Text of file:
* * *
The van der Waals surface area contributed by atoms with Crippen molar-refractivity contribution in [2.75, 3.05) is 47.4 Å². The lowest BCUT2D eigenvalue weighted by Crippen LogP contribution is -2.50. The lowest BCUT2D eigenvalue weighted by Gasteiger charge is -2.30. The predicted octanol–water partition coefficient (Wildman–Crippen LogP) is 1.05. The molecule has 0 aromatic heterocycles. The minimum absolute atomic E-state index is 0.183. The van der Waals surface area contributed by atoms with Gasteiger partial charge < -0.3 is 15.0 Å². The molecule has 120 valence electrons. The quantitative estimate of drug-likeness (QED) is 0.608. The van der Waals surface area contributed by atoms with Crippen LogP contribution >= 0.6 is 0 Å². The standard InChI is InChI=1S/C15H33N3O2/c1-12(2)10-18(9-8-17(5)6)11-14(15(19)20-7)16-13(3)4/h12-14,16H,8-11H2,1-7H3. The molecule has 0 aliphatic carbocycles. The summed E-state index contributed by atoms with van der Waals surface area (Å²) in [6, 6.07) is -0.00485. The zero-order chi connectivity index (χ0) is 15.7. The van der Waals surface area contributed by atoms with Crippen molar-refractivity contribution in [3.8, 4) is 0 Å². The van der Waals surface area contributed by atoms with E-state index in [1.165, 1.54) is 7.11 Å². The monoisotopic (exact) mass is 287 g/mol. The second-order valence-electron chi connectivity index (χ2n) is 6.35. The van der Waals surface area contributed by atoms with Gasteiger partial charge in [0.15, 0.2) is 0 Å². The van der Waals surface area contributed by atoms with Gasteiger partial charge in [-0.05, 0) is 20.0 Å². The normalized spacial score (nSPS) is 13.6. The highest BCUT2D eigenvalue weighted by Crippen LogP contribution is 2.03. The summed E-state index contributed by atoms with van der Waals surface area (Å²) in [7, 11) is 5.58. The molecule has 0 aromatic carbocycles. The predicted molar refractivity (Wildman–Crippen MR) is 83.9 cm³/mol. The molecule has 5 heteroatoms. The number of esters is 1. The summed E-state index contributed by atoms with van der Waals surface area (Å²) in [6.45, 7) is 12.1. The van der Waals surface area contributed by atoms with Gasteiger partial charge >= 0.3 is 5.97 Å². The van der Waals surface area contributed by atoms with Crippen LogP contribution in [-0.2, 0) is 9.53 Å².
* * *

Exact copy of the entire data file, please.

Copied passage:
The van der Waals surface area contributed by atoms with Crippen molar-refractivity contribution in [2.75, 3.05) is 47.4 Å². The lowest BCUT2D eigenvalue weighted by Crippen LogP contribution is -2.50. The lowest BCUT2D eigenvalue weighted by Gasteiger charge is -2.30. The predicted octanol–water partition coefficient (Wildman–Crippen LogP) is 1.05. The molecule has 0 aromatic heterocycles. The minimum absolute atomic E-state index is 0.183. The van der Waals surface area contributed by atoms with Gasteiger partial charge < -0.3 is 15.0 Å². The molecule has 120 valence electrons. The quantitative estimate of drug-likeness (QED) is 0.608. The van der Waals surface area contributed by atoms with Crippen LogP contribution >= 0.6 is 0 Å². The standard InChI is InChI=1S/C15H33N3O2/c1-12(2)10-18(9-8-17(5)6)11-14(15(19)20-7)16-13(3)4/h12-14,16H,8-11H2,1-7H3. The molecule has 0 aliphatic carbocycles. The summed E-state index contributed by atoms with van der Waals surface area (Å²) in [6, 6.07) is -0.00485. The zero-order chi connectivity index (χ0) is 15.7. The van der Waals surface area contributed by atoms with Crippen molar-refractivity contribution in [3.8, 4) is 0 Å². The van der Waals surface area contributed by atoms with E-state index in [1.165, 1.54) is 7.11 Å². The monoisotopic (exact) mass is 287 g/mol. The second-order valence-electron chi connectivity index (χ2n) is 6.35. The van der Waals surface area contributed by atoms with Gasteiger partial charge in [0.15, 0.2) is 0 Å². The van der Waals surface area contributed by atoms with Gasteiger partial charge in [-0.05, 0) is 20.0 Å². The normalized spacial score (nSPS) is 13.6. The highest BCUT2D eigenvalue weighted by Crippen LogP contribution is 2.03. The summed E-state index contributed by atoms with van der Waals surface area (Å²) in [7, 11) is 5.58. The molecule has 0 aromatic carbocycles. The predicted molar refractivity (Wildman–Crippen MR) is 83.9 cm³/mol. The molecule has 5 heteroatoms. The number of esters is 1. The summed E-state index contributed by atoms with van der Waals surface area (Å²) in [6.45, 7) is 12.1. The van der Waals surface area contributed by atoms with Gasteiger partial charge >= 0.3 is 5.97 Å². The van der Waals surface area contributed by atoms with Crippen LogP contribution in [-0.2, 0) is 9.53 Å².